JULY 1, 1959
WASHINGTON—A few days ago I wrote you about a letter from a woman who lives near Philadelphia and unfortunately has a child who should attend a school for emotionally disturbed and retarded children. Her husband is a government employee at $5,000 a year, and she claimed that the one school she could find suitable for her purpose was the Woods School where the charges, she said, were $7,200 annually.
The school writes me that this is a mistake. And they want it corrected because they fear that many people would not inquire about their facilities at those rates. And having no endowment they must charge for the care of the children.
An authority of the school writes, "The present rates of $400 and $450 monthly will apply to our total population in September, 1959 .... One-eighth of our pupil population this year has enjoyed the benefits of some scholarship help, such funds coming from philanthropically minded people who believe in the integrity of our program.
"Further, we are entirely dependent on tuition for our operations as we have no endowment. We are engaged in an ongoing program of research in the field of mental retardation and emotional disturbance in children and are seeking funds to extend this effort."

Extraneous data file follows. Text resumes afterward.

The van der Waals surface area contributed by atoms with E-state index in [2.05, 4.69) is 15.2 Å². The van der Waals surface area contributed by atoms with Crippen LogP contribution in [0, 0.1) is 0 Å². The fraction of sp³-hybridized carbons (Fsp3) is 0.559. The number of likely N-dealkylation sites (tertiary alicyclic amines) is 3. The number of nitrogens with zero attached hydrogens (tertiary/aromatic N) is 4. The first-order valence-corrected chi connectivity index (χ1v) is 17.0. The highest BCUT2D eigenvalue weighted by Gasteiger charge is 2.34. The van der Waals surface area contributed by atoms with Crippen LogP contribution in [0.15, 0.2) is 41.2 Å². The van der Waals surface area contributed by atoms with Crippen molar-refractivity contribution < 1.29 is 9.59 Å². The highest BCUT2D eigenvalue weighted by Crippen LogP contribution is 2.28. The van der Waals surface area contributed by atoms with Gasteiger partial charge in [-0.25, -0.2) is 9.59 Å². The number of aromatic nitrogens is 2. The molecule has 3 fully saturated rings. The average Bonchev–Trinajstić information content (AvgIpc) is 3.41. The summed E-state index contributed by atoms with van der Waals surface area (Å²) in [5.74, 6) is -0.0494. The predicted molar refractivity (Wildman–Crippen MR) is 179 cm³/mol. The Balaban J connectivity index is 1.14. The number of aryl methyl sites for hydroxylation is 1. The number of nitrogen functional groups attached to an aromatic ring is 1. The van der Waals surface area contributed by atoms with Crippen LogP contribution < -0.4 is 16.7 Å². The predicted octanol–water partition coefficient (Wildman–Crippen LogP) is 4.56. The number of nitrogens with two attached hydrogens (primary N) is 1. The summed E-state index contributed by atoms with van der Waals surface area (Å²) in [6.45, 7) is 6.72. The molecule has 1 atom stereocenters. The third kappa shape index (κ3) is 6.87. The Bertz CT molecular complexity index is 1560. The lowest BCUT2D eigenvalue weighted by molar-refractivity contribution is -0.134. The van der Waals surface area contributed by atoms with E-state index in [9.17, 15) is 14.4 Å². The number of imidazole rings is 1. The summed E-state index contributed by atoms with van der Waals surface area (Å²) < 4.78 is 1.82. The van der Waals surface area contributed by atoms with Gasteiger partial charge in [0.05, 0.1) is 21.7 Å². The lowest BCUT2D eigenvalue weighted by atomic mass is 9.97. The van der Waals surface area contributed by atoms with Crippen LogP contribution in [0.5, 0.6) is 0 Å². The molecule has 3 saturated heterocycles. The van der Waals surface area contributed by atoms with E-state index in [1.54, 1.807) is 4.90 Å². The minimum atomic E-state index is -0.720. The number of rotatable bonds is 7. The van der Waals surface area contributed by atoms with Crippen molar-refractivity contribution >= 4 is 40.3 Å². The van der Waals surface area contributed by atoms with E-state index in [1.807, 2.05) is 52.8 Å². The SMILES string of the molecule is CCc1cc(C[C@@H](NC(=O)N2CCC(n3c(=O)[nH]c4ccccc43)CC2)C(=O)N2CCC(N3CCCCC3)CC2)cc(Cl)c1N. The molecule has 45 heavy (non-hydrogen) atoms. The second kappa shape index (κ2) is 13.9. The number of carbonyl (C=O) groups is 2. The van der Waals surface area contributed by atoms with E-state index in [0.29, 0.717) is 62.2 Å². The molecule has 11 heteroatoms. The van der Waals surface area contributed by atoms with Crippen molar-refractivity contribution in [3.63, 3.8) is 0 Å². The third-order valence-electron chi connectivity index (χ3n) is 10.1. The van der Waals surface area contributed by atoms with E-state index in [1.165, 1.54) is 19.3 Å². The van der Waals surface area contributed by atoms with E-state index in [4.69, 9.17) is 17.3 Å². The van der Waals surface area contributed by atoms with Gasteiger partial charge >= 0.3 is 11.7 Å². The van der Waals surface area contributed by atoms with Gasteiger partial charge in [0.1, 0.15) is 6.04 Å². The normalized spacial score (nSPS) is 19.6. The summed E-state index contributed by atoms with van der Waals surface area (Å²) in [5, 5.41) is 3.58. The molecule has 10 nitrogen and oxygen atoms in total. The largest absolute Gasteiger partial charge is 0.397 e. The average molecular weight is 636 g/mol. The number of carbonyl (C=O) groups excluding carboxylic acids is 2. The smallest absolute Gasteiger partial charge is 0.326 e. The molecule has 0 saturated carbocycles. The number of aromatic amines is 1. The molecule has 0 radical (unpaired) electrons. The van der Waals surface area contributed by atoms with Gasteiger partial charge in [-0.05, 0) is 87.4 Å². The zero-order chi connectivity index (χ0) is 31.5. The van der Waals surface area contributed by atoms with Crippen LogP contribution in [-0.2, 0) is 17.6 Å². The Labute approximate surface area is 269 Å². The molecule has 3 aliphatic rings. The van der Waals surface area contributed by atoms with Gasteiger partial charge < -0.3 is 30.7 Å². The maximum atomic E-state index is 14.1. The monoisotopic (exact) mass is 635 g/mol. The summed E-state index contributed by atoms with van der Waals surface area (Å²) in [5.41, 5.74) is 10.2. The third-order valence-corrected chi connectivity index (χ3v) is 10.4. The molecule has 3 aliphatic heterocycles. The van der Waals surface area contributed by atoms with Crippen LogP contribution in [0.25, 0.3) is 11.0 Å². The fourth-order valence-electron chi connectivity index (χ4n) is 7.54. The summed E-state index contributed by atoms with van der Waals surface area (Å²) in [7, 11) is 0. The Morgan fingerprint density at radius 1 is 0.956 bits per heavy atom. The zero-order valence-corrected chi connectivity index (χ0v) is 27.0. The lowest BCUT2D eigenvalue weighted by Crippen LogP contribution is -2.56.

I am quite sure that the woman who wrote to me was in no way critical of any charges made by this school and I am quite sure that what they charge they must charge in order to give the proper care.
The problem I was trying to bring out for my correspondent was the simple problem of the child needing this kind of care where the parents cannot afford any continuous high medical care for one child, without cutting down to a dangerous amount on what they can do for the home and the other children in the family. Great sacrifices are, of course, always made, and willingly made, to care for handicapped children, but it should not be done at the expense of the other children in the family.
Such schools as the Woods School need every possible support, especially for the research which they can do with financial assistance from those who realize the value of their work. But this does not meet the problem of the obligation of city and state to help care for such children as cannot be cared for by their own families.
I am told that a program at the Woods School's new child study, training, and research center should be of enormous help in meeting the the needs of this type of mentally handicapped children which must be met through research, training, treatment, education and rehabilitation. What is done at the Woods School and other similar private institutions is very helpful to any public institutions which might be established and which will probably not be able to carry out research and experiment to the same degree.